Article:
Goodbye, Paul.

Paul Richard Haines 8 June 1970 – 5 March 2012

If you have any sort of familiarity with the Aussie spec fic scene you have no doubt heard the news that Paul Haines passed away this morning, after a long battle with cancer. He was an incredibly well liked and respected guy, and Facebook and Twitter and the like are filled with messages of grief and condolence. I wasn’t fortunate enough to know Paul as well as some others did, but our (far too) brief acquaintance was enough to make me wish I had known him much better.

I became aware of Paul long before I met him. By the time I joined SuperNOVA, Paul was no longer regularly attending meetings, but he was still a looming presence. Not only would he crop up on the mailing list, but it was a rare meeting that he wouldn’t be mentioned, whether it was some hilarious tale of Clarion shenanigans or a reference to a particularly dark story. His name was even used as an adjective to describe a particular type of writing, most definitely as a form of praise.

Through the mailing list, I became aware that we would be staying at the same hotel in Perth during Swancon and I made a point of seeking him out and introducing myself. It was my first convention as a writer, and I have to admit that I was a bit nervous and even a little in awe of Paul, but he quickly put me at my ease. He was very warm and funny and approachable, and seemed like an incredibly nice guy. It was obvious that his energy levels weren’t great and I don’t think he was able to socialise as much as he would have liked, but he still made time to chat to this wannabe writer.

After meeting him I made a point of picking up his latest collection of stories, The Last Days of Kali Yuga. I had been warned that his writing was disturbing and visceral, but I wasn’t prepared for what I found in those pages. Never have I read anything that made me as uncomfortable as that collection, but I simply could not put it down. His writing was dark, it was revolting, it was deeply personal and it was, above all, brilliant.

When I had finished I sent him an embarrassingly gushing email of praise (in which I also told him I was glad I read Kali Yuga after meeting him and discovering how nice he was, not before, because I probably wouldn’t have slept a wink knowing I was sharing a hotel with the mind that came up with those tales!), and after that we stayed in semi regular contact.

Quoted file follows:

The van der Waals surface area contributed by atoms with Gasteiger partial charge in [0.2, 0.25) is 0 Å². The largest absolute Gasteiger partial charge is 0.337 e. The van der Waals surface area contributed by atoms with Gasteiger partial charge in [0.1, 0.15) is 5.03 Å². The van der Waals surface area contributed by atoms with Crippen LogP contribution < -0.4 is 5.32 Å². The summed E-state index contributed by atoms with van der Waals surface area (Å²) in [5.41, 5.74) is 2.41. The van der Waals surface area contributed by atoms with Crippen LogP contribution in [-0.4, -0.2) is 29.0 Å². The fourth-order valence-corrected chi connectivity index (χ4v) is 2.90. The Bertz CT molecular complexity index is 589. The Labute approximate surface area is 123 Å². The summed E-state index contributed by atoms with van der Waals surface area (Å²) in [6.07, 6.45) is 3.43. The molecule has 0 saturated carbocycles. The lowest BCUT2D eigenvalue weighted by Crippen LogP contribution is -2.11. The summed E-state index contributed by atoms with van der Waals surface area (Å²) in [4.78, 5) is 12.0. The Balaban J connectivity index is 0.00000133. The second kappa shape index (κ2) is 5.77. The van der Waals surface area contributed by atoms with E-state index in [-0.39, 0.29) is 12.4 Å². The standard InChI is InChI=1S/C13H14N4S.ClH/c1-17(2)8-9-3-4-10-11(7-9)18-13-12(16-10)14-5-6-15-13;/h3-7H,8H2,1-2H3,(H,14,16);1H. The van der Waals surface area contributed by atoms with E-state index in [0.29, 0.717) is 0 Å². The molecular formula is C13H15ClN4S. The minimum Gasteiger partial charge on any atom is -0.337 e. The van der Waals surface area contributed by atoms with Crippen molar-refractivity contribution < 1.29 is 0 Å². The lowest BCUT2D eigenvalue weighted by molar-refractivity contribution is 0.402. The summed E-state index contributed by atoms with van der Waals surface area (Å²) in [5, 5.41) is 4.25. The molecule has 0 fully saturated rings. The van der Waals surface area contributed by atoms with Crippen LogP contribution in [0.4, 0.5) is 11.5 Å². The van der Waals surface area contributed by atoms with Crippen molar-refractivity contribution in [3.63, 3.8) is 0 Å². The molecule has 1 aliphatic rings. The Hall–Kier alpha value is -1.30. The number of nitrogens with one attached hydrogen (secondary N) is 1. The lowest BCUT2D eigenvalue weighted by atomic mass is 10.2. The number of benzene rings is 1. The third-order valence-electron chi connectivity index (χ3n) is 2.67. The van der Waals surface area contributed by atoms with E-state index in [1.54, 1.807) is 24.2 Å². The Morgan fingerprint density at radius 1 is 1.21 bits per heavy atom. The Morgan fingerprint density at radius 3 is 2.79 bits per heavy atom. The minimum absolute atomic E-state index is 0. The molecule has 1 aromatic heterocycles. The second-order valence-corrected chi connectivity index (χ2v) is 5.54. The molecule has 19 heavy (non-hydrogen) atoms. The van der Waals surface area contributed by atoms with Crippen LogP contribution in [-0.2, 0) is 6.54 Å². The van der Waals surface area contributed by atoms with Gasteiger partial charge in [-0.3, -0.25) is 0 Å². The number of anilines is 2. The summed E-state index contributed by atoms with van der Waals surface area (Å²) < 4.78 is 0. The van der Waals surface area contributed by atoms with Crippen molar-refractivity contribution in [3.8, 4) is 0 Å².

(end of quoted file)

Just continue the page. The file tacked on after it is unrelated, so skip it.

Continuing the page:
I was conscious of his failing health, and not wanting to impose, but he made it clear he was always happy to receive visitors and talk about writing, so I was privileged enough to be able to catch up with him a few times when work took me down his way. Even sick, Paul was great company, and generous with advice on writing.

The times I saw him he was still reasonably optimistic about his health, and had some exciting projects in the pipeline which would have given him some of the recognition a writer of his ability deserved. He displayed a remarkable amount of stoicism about his illness, and his main concern was that he didn’t want to be isolated because people felt uncomfortable or not sure what to say to him. I sure as hell had no idea what the right things to say were, but his self deprecating humour eased our conversations a great deal.

Sadly, it was obvious from following his blog that his health was continuing to degenerate and eventually it became clear that it was really just a matter of time. But, just because something is expected doesn’t make it any easier to deal with and I know I am not alone in feeling a deep sense of sadness at a life cut off before its time.

There is always a temptation to place the dead on a pedestal, and in our time of grief go overboard in our praise. But, in Paul’s case I don’t think that is a factor, because when people talk about what an amazingly talented writer Paul Haines was they are simply giving him his due. More importantly, though, when they talk about what a wonderful man he was, they are telling the truth. Writing aside, the thing that struck me most about Paul was how fiercely he cared for his family. He fought and raged against that bastard cancer for their sake, to spend as long as he could with them.

The last email I sent to Paul was after writing a story that had made me really uncomfortable, that had made me worry what people might think about me when they read it. I had almost put it aside for good when I thought about the stories Paul had written, how he had refused to compromise his words for fear of what people might think, and I pushed through. I wanted to thank him for that lesson, for inspiring me. I don’t know whether he ever got that email.

When I think of Paul Haines that is what I will remember, his courage and his bravery. Not just the courage he showed in his writing, the way he bared his soul to the world, but the courage with which he faced illness and death. I can only hope that when my time comes I show even half his balls, in the meantime I can only try and be even half as bold in my writing.

As I said, I wasn’t fortunate enough to know Paul as well as many of those in Aussie Spec Fic circles did, and as difficult as it was for me to hear the news I can only imagine how hard it is for them at this time. My thoughts and prayers are with those who are grieving right now, especially for the two he loved above all, Jules and Isla.

Vale, Paul, you were a hell of a guy.

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